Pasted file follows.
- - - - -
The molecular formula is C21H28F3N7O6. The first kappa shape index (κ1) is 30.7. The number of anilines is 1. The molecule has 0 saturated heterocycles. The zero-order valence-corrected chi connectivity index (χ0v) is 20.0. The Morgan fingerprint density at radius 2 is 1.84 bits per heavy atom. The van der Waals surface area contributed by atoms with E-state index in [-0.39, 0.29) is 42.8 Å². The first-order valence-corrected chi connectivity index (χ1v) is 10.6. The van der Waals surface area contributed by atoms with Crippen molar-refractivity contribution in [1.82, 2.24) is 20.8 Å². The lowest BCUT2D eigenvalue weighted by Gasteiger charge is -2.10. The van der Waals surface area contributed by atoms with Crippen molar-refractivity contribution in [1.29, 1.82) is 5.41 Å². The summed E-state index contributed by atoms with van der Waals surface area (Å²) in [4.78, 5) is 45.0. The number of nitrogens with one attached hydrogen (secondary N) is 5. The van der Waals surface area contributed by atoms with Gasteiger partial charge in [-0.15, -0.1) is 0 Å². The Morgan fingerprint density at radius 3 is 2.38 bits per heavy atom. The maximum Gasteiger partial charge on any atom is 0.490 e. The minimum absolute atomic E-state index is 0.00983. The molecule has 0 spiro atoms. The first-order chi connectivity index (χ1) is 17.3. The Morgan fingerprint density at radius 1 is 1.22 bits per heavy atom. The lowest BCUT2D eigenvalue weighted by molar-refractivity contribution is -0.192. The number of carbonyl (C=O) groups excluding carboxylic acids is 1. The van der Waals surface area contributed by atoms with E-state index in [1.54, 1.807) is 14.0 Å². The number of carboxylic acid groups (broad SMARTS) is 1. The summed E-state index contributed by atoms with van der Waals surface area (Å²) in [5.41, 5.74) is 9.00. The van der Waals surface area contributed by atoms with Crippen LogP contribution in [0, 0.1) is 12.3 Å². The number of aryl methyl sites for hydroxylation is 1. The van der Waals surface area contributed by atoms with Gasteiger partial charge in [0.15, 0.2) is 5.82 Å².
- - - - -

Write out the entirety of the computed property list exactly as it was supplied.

The molecular formula is C21H28F3N7O6. The first kappa shape index (κ1) is 30.7. The number of anilines is 1. The molecule has 0 saturated heterocycles. The zero-order valence-corrected chi connectivity index (χ0v) is 20.0. The Morgan fingerprint density at radius 2 is 1.84 bits per heavy atom. The van der Waals surface area contributed by atoms with E-state index in [-0.39, 0.29) is 42.8 Å². The first-order valence-corrected chi connectivity index (χ1v) is 10.6. The van der Waals surface area contributed by atoms with Crippen molar-refractivity contribution in [1.82, 2.24) is 20.8 Å². The lowest BCUT2D eigenvalue weighted by Gasteiger charge is -2.10. The van der Waals surface area contributed by atoms with Crippen molar-refractivity contribution in [1.29, 1.82) is 5.41 Å². The summed E-state index contributed by atoms with van der Waals surface area (Å²) in [4.78, 5) is 45.0. The number of nitrogens with one attached hydrogen (secondary N) is 5. The van der Waals surface area contributed by atoms with Gasteiger partial charge in [-0.15, -0.1) is 0 Å². The Morgan fingerprint density at radius 3 is 2.38 bits per heavy atom. The maximum Gasteiger partial charge on any atom is 0.490 e. The minimum absolute atomic E-state index is 0.00983. The molecule has 0 spiro atoms. The first-order chi connectivity index (χ1) is 17.3. The Morgan fingerprint density at radius 1 is 1.22 bits per heavy atom. The lowest BCUT2D eigenvalue weighted by molar-refractivity contribution is -0.192. The number of carbonyl (C=O) groups excluding carboxylic acids is 1. The van der Waals surface area contributed by atoms with E-state index in [1.54, 1.807) is 14.0 Å². The number of carboxylic acid groups (broad SMARTS) is 1. The summed E-state index contributed by atoms with van der Waals surface area (Å²) in [5.41, 5.74) is 9.00. The van der Waals surface area contributed by atoms with Crippen LogP contribution in [0, 0.1) is 12.3 Å². The number of aryl methyl sites for hydroxylation is 1. The van der Waals surface area contributed by atoms with Gasteiger partial charge in [0.15, 0.2) is 5.82 Å².